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Federalism in Switzerland – Presentation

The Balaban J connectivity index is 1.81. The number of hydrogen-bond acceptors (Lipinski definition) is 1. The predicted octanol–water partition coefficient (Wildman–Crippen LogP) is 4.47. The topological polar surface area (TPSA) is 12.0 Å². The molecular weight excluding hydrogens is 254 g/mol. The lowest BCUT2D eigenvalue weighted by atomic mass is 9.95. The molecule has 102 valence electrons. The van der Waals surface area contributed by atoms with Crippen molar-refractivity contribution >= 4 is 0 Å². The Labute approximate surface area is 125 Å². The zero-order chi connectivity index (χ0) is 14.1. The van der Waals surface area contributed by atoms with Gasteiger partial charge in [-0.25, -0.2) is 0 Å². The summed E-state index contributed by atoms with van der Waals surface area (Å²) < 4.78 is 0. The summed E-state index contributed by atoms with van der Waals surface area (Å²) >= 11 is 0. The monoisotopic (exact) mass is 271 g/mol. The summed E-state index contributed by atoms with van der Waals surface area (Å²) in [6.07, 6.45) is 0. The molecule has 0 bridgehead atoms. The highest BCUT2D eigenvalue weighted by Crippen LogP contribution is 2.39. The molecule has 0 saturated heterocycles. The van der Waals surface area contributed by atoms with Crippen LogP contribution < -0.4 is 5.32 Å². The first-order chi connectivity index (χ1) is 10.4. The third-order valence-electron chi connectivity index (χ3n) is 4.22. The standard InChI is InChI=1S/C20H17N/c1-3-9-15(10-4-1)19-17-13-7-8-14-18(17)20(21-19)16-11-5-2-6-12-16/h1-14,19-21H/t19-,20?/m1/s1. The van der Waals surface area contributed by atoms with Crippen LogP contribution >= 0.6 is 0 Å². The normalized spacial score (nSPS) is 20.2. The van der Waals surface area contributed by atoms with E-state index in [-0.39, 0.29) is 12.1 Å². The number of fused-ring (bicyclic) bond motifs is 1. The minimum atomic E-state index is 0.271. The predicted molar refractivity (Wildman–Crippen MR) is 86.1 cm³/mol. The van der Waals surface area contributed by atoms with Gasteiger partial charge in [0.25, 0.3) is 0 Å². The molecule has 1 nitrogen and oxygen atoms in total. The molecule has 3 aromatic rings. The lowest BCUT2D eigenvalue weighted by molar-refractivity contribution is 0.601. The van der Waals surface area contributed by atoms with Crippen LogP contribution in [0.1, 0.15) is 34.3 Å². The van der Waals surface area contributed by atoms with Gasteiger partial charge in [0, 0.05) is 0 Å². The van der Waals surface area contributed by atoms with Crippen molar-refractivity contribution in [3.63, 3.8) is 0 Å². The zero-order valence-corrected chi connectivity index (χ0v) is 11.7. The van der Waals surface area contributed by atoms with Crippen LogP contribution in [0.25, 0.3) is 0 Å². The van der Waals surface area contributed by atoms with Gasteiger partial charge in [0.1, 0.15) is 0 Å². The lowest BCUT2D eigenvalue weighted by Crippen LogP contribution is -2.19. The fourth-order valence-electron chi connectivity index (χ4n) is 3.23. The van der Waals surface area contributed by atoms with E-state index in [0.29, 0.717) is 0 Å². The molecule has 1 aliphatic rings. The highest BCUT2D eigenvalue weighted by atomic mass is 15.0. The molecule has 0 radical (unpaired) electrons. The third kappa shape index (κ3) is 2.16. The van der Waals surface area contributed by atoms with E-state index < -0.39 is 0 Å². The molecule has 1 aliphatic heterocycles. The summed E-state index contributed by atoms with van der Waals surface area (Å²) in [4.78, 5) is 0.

CONSTRUCTING TOMORROW’S FEDERALISMSaskatchewan Institute of Public PolicyUniversity of Regina and Forum of FederationsFederalism in Switzerland Kurt NuspligerChancellor of State, Berne, SwitzerlandProfessor of Constitutional LawUniversity of Berne 1.Introduction2.Federalism, democracy and power-sharing3.Self rule and shared rule4.Reform of the federal system5.A new challenge: federalism and globalization6.ConclusionFederalism in Switzerland95 % live in multicultural states40 % live in federal statesFederalism = possible solution to conflict in multicultural societies 1. IntroductionFederalism: a structure, a process and a political cultureThe national legitimacy of Switzerland is based on the legitimacy of municipal and cantonal democracies2. Federalism, Democracy and Power-sharingDemocracyReferendaPopular votes on parliamentary decisionsconstitutional amendments (Swiss people and the cantonslegislation (Swiss people)The popular initiativeSignaturesof 100 000 citizens requiredInvolving all political groupings in the exercise of powerProtecting minoritiesPower-sharingArt. 3 CantonsThe cantons are sovereign insofar as their sovereignty is not limited by the Federal Constitution; they shall exercise all rights which are not transferred to the Confederation.Self rule3. Self rule and shared ruleArt. 45 Participation in Federal Decision Making1In the cases foreseen by the Federal Constitution, the cantons shall participate in the decision-making process on the federal level, in particular in federal legislation.2The Confederation shall inform the cantons timely and fully of its plans; it shall consult them if their interests are affected.Shared ruleThe Senate46 delegates elected by the people of the cantons. Two seats per full canton, one seat per half canton.The House of Representatives200 representatives elected by the people according to the system of proportional representation.The Federal Government7 members, each indivdually elected by the Parliament.The Conference of the Cantonal GovernmentsPromoting the co-operation among the cantons influencing the political decisions on the federal level.Reform of Financial Equalization and Task Allocation between the Confederation and the cantons (RET).4. Reform of the federal systemReallocating the responsibilities of the Confederation and the cantons.Improving cooperation and financial restructuring between the Confederation and the cantons.Encouraging intercantonal cooperation.Key featuresInternational legislation with direct effect (EU)IMF, WTOMNEsNGOs 5. Federalism and Globalization150 years of Swiss federalismMultilevel legitimacyNew challenge EUSwitzerland between innovation and stagnation6. Conclusion